Morgan Stanley On America's Biggest Challenge: Entitlement Spending

Tyler Durden's picture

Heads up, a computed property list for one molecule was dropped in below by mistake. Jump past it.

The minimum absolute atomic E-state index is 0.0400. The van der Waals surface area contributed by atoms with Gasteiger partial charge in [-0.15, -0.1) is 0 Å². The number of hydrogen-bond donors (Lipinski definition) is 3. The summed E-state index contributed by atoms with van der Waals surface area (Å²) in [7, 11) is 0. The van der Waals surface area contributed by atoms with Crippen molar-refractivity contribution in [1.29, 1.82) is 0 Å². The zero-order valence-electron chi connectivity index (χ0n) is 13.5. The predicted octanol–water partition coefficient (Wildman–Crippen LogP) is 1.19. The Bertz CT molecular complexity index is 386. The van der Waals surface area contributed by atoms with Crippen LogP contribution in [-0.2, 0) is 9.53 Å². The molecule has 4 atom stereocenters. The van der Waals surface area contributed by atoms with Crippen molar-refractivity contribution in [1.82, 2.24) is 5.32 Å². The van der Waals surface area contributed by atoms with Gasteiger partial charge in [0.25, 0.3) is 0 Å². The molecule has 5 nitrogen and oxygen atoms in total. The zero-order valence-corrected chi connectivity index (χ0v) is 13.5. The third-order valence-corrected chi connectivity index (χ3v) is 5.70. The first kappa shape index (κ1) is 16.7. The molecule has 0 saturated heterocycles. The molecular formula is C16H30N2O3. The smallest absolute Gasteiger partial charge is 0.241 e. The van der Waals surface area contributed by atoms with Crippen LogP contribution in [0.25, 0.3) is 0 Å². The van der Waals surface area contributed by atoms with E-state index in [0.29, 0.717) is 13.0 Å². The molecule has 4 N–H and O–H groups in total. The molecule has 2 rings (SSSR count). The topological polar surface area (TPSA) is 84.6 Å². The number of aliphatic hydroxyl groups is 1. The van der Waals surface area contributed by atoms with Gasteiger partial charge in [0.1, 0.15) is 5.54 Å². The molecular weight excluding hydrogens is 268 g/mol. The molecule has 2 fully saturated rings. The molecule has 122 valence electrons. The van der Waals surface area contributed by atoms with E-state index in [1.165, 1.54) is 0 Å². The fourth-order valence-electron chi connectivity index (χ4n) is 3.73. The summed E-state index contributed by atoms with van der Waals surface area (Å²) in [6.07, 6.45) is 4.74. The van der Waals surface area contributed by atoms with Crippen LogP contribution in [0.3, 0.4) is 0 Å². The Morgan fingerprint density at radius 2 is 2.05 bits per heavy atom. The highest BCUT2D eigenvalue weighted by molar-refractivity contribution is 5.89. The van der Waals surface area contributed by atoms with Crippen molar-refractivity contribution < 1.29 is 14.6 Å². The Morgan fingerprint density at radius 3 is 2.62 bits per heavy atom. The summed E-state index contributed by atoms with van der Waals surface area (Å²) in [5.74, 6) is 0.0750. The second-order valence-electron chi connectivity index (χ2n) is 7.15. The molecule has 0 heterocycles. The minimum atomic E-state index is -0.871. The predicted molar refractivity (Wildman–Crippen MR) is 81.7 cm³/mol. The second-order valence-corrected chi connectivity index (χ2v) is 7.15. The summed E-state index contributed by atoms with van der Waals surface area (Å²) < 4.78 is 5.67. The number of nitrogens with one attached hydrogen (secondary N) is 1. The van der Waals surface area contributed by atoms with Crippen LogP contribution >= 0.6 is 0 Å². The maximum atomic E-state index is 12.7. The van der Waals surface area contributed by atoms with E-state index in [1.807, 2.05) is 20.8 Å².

There are some who will take up hundreds of pages to explain something as simple as the complete bankruptcy of the US entitlement program. Others, like Morgan Stanley in this case, present it succinctly- why write and write and write when a one page income (well, loss technically) statement will suffice? In a presentation, oddly focusing on Internet Trends, the MS team puts up an appendix page that probably should make the inbox of every politician in America. In a nutshell, when analyzing the math of entitlement spending, even as revenues flatline (at best), and decline (realistically), the expenses are quite literally growing geometrically. At this rate of deterioration, the Loss on the entitlement P&L will be at ($3 trillion) a year by 2013. For those who don't buy this estimate, here is a refresh: it was +$128 billion in 2001, (318) billion in 2005, and ($1,413) billion in 2009. Then there are some like former Western Asset Management personnel, who are so confused by numbers so massively negative, that they #Ref out their excel spreadsheets, and tend to ignore them altogether. Which brings us to the topic of the night - those who find the most efficient way to short Western Asset Management (and its retention policy of never hiring those proficient with positive and negative integers... forget about floating point) will win a free Zero Hedge hat.